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Utica wins legal battle over ambulance service
UTICA, N.Y. (WKTV) - The five-year legal battle is over, at least for now.
The City of Utica has won its appeal in the Appellate Division in Rochester. That means the city's ambulance service, run by the Utica Fire Department, can continue to operate.
The 12-page decision came down Thursday. Basically, the court found that the state and regional EMS Councils failed to apply the strong presumption required by statute in favor of the city's application for a certificate of need to operate its ambulance service.
The decision took six months. Normally, decisions from the Appellate Division take about six weeks. No one at the Albany firm who argued the case for the city can remember a case in that court ever taking this long-and they have been litigating there for 40 years.
Officials with the City of Utica say it was worth the wait to be able to run the ambulance service without the dark cloud of litigation hanging over it.
The city began its ambulance service with a two-year operating certificate back in August 2005, and a few years later in December 2008, the city filed a "Certificate of Need" application.
In February 2009, the regional EMS Council, or, 'Remsco' denied the city's application. The following month, the city appealed and more legal wrangling ensued over the next two years.
The city was granted a stay in July 2011, allowing their ambulance service to stay in operation during the appeal process.
In November 2011, there was a hearing at the Appellate Division, with a decision made Thursday, May 10 that allowed the city to operate the service.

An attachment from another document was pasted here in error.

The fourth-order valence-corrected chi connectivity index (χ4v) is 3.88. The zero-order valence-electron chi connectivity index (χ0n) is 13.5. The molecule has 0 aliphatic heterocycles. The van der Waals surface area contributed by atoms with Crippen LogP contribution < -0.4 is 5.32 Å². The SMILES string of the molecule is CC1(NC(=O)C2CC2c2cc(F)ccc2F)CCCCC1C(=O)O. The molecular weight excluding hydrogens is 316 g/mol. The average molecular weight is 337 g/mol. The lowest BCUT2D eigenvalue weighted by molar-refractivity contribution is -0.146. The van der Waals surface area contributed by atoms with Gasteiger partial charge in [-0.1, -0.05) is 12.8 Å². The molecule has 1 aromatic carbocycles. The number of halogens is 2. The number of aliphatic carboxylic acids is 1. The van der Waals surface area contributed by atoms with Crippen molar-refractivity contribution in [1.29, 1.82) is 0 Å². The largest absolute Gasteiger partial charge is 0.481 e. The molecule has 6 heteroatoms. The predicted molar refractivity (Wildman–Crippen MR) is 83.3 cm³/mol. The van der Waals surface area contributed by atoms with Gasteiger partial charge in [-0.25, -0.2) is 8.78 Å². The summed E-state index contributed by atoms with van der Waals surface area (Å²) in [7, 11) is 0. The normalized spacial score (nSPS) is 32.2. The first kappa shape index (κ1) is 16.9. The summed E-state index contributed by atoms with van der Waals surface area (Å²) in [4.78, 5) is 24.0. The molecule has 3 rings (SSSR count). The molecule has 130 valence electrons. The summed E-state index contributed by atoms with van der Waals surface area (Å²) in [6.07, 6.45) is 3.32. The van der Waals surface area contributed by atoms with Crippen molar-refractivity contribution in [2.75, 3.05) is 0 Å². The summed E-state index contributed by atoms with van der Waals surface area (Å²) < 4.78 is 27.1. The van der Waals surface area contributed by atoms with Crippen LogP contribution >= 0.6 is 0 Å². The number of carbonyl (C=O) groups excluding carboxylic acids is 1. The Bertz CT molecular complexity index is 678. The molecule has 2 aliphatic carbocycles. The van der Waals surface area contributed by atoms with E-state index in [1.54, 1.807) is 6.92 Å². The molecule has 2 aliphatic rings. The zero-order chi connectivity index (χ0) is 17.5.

Every Thursday for the past six months has brought a mix of anxiety and indigestion for many city officials because all they knew was that this decision would come on a Thursday.
City leaders held a news conference Thursday afternoon at Fire Station 7 in Oneida Square. Fire Chief Russell Brooks said the end to a five year legal battle has done wonders for the morale of city EMTs at Utica Fire Department, who staff the ambulance. The dark cloud of uncertainty hanging overhead, threatening its very existence, is gone. While the ambulance service does bring the city nearly $2 million toward this year's city budget, money, by law, can not be the motivating factor for a municipality to begin an ambulance service.
Chief Brooks says it was always about quality of care and that city EMTs went on medical calls, but before the ambulance service, did not transport patients, so they did not see them through to the hospital.
"Now when we go on these calls, there's a continuity of care," Chief Brooks said. "We're not handing the person over, we see it right through to the emergency room and that positively impacts mortality rates and morbidity rates."
Kunkel Ambulance is an interested party in the State Health Department lawsuit to stop the city ambulance service.
"The decision rendered by the Appellate Division was split," said Catherine Kunkel, Executive Vice President of Kunkel Ambulance. "The decision was against litigation the City of Utica posed against the New York State Department of Health and its EMS affiliates. The split decision enables an appeal. We are now convening with our attorneys to discuss the appeal process."
The State Health Department did not respond to inquiries regarding whether or not they would pursue an appeal. The fact that the decision was a 3-2 split means there can be an appeal.